As I sit at the keyboard beginning another column, most people are thinking about the Memorial Day weekend.
Flags, parades and speeches express the nation's gratitude and solemn remembrance of efforts on behalf of our country. I think many people actually do pause at some point and reflect on the sacrifices that have been made defending our way of life.
Of course, after the jet-fighter fly-over and speeches are done for another year, mental focus usually returns to the three-day weekend, barbecue, beer, motor racing and the beginning of summer.
This year, Memorial Day should be noted for an additional element. It marked the anniversary of the first widely known instance of cyber warfare.
If you follow my column, you may remember that it was almost exactly a year ago that I wrote about a computer attack on the government and other important entities of the little country of Estonia.
I won't go into a lot of detail about it now, but the gist of it is that as the result of political disagreement over a statue in a park, an attack was launched that had quite a debilitating effect on the computing infrastructure of the country.
Now, Estonia is very advanced as far as Internet involvement in all parts of life, including government, banking, schools and even voting, more so than our own country, so it was a very big deal to the people who live there.
So a year has gone by. What's happened since then?
One person, a student, has been arrested, charged and plead guilty. Dmitri Galushkevich was fined 17,500 kroons (about $1,600) for attacking the prime minister's Reform Party website. He had a clean record before this.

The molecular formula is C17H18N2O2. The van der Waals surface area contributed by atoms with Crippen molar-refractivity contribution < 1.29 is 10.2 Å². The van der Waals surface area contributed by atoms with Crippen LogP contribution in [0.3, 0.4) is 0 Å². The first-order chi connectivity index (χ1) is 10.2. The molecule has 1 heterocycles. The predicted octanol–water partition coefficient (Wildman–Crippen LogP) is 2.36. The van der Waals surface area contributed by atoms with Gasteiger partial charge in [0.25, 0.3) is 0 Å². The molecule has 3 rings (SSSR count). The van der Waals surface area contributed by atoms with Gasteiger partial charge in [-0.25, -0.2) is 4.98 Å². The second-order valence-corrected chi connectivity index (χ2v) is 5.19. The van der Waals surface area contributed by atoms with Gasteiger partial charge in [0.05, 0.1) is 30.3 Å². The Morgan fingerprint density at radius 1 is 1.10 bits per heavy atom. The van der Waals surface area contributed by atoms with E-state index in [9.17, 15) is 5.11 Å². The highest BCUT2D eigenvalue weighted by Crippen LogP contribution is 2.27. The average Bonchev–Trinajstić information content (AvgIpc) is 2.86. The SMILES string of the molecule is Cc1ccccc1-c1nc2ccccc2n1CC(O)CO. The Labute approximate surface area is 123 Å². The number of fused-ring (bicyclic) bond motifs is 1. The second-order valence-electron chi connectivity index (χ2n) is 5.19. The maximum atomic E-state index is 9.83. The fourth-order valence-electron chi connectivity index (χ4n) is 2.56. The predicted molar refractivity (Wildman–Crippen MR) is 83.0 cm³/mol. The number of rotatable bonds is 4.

Of course that was only a small part of the attack, and they say they have no other suspects. This after a year of concerted investigation by many agencies.
It seems to me that the attackers more or less got away with it.
Looking back at it, that's the most disturbing aspect of it all, to me.
Of course, you can't bring a country to its knees and not have something come of it.
It has, as they used to say in the '60s, "raised the consciousness" of governments near and far, as it should.
They have begun their governmental plod toward something like a coping mechanism for future cyber warfare. Seven NATO nations have backed the creation of a cyber defense center, to be located in Estonia, which, since it beat back last year's attack, has developed a reputation of being security-savvy.
Germany, Slovakia, Latvia, Lithuania, Italy and Spain will staff and fund the center, which will be located in Estonia's capital, Tallinn. The U.S. will initially send an observer.
I give them my best wishes for success, and a lot of credit for taking the lead in a multinational approach.
However, they have a long way to go and a short time to get there.
I can't imagine that this kind of attack will not be repeated, when you stop to think about all the political issues that plague the world. And the incidents are bound to get bolder and more effective, and very possibly more dangerous, as cyber warfare matures.
Electrical grids, municipal infrastructures of various types, military installations and a whole host of other critical systems are tied to the Internet in one way or another. The security against attack of these systems is not something I would like to bet my life, or anyone's life, on.
The arena of cyber warfare is just beginning to come into its own as a topic of concern.
Meanwhile, if you're young and inspired to do something for your country, don't think your choices are limited to soldiering with a machine gun or being a fighter pilot.
Go to school to become a computer security researcher. Some day the citizens of your country will thank you.
Bruce Endries is former systems manager at The Daily Star. He can be reached by e-mail at firstname.lastname@example.org.